Surprising facts about American health care
Medical care in the United States is derided as miserable compared to health care systems in the rest of the developed world. Economists, government officials, insurers and academics alike are beating the drum for a far larger government role in health care. Much of the public assumes their arguments are sound because the calls for change are so ubiquitous and the topic so complex. However, before turning to government as the solution, some unheralded facts about America's health care system should be considered, says Scott W. Atlas, a senior fellow at the Hoover Institution and a professor at the Stanford University Medical Center.
Americans have better survival rates than Europeans for common cancers:
Breast cancer mortality is 52 per cent higher in Germany than in the United States, and 88 per cent higher in the United Kingdom.
Prostate cancer mortality is 604 per cent higher in the United Kingdom and 457 per cent higher in Norway.
The mortality rate for colorectal cancer among British men and women is about 40 per cent higher.
Americans have better access to treatment for chronic diseases than patients in other developed countries:
Some 56 per cent of Americans who could benefit are taking statins, which reduce cholesterol and protect against heart disease.
By comparison, of those patients who could benefit from these drugs, only 36 per cent of the Dutch, 29 per cent of the Swiss, 26 per cent of Germans, 23 per cent of Britons and 17 per cent of Italians receive them.
Lower income Americans are in better health than comparable Canadians:
Twice as many American seniors with below-median incomes self-report "excellent" health compared to Canadian seniors (11.7 per cent versus 5.8 per cent).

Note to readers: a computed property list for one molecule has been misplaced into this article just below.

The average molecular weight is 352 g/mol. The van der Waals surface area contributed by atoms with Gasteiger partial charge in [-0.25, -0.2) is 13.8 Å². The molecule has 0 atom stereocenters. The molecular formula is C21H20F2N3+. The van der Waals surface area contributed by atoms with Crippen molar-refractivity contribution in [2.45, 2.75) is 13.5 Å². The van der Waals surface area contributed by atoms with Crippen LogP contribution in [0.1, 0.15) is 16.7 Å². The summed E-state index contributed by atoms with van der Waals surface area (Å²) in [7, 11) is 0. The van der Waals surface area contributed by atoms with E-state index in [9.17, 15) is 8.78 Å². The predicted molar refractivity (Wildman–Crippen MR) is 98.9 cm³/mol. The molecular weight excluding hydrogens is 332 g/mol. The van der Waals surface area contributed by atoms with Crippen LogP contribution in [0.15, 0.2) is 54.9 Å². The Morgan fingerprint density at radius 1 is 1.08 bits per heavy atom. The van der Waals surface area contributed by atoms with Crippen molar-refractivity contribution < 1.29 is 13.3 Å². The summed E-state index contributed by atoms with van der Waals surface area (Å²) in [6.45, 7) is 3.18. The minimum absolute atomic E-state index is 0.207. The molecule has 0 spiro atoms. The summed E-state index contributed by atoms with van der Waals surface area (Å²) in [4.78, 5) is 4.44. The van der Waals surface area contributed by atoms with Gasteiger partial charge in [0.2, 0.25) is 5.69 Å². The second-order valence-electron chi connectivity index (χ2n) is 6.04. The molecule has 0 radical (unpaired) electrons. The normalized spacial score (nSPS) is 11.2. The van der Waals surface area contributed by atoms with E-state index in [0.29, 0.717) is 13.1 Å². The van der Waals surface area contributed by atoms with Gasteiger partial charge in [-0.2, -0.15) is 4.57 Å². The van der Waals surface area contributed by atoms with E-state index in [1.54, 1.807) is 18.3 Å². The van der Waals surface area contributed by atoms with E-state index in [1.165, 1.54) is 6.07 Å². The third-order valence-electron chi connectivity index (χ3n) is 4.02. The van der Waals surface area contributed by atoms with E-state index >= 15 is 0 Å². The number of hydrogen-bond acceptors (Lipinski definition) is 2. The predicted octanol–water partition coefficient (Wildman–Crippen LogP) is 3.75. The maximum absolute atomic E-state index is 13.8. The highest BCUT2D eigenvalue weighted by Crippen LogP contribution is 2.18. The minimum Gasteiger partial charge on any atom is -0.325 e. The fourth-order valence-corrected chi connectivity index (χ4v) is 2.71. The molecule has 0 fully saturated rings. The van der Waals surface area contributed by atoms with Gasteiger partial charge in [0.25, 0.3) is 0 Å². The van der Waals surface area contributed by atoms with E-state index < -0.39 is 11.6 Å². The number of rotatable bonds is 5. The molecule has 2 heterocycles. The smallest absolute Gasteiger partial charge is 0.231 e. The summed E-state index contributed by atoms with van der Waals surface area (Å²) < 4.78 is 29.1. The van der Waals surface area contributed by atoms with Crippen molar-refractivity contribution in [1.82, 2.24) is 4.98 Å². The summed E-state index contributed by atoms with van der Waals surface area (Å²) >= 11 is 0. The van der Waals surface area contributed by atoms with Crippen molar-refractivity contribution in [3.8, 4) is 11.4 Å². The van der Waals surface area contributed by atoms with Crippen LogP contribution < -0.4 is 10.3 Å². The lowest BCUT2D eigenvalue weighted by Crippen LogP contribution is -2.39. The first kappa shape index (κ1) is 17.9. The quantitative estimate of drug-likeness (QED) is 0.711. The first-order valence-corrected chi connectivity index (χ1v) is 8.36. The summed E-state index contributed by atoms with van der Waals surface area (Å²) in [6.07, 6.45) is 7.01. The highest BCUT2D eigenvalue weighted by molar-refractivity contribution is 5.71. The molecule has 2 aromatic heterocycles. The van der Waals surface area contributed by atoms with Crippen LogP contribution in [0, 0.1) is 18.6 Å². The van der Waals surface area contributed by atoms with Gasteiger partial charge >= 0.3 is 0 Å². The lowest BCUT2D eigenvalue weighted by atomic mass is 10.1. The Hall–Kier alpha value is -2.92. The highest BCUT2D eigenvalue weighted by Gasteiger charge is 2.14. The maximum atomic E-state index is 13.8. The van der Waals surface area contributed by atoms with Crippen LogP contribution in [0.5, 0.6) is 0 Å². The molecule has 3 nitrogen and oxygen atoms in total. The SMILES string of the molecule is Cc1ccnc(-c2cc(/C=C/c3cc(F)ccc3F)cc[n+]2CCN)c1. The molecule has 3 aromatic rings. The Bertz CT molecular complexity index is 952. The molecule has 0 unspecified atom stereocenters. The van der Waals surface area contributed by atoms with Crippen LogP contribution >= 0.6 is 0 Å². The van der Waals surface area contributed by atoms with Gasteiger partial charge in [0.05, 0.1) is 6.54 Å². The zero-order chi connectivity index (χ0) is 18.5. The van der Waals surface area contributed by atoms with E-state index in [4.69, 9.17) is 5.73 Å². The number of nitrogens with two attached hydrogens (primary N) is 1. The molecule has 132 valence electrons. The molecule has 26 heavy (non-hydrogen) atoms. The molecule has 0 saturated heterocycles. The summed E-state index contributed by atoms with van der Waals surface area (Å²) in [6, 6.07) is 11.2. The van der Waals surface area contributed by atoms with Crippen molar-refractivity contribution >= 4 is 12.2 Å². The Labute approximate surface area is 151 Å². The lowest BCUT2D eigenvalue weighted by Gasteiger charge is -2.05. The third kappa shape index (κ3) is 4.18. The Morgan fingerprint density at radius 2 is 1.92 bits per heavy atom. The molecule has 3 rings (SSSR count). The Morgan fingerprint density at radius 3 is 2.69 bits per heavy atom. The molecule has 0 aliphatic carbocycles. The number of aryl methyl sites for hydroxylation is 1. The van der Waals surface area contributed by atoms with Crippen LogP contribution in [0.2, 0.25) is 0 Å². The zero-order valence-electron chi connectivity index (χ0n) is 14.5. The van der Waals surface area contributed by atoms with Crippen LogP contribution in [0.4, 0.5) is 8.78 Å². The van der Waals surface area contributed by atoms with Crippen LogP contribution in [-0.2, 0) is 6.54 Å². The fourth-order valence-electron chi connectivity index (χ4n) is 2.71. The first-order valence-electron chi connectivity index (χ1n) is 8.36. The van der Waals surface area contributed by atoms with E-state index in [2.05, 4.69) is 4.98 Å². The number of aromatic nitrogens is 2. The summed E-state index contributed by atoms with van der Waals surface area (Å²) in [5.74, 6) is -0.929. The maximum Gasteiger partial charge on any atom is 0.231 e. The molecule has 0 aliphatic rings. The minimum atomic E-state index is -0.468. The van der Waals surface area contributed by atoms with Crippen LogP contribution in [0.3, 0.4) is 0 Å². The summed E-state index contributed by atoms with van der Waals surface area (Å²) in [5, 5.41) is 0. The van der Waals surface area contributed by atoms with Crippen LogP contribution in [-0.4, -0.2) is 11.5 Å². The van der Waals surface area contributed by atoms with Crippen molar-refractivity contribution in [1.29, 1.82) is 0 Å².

Conversely, white Canadian young adults with below-median incomes are 20 per cent more likely than lower income Americans to describe their health as "fair or poor."
Americans spend less time waiting for care than patients in Canada and the United Kingdom:
Canadian and British patients wait about twice as long – sometimes more than a year – to see a specialist, to have elective surgery like hip replacements or to get radiation treatment for cancer.
All told, 827,429 people are waiting for some type of procedure in Canada.
In England, nearly 1.8 million people are waiting for a hospital admission or outpatient treatment.
Source: Scott W. Atlas, 10 Surprising Facts About American Health Care, National Center for Policy Analysis, Brief Analysis No. 649, March 24, 2009.
For text: http://www.ncpa.org/pub/ba649
For more on Health Issues: http://www.ncpa.org/sub/dpd/index.php?Article_Category=16
FMF Policy Bulletin/ 31 March 2009
FMF Policy Bulletin
Publish date: 07 April 2009
The views expressed in the article are the author’s and are not necessarily shared by the members of the Foundation.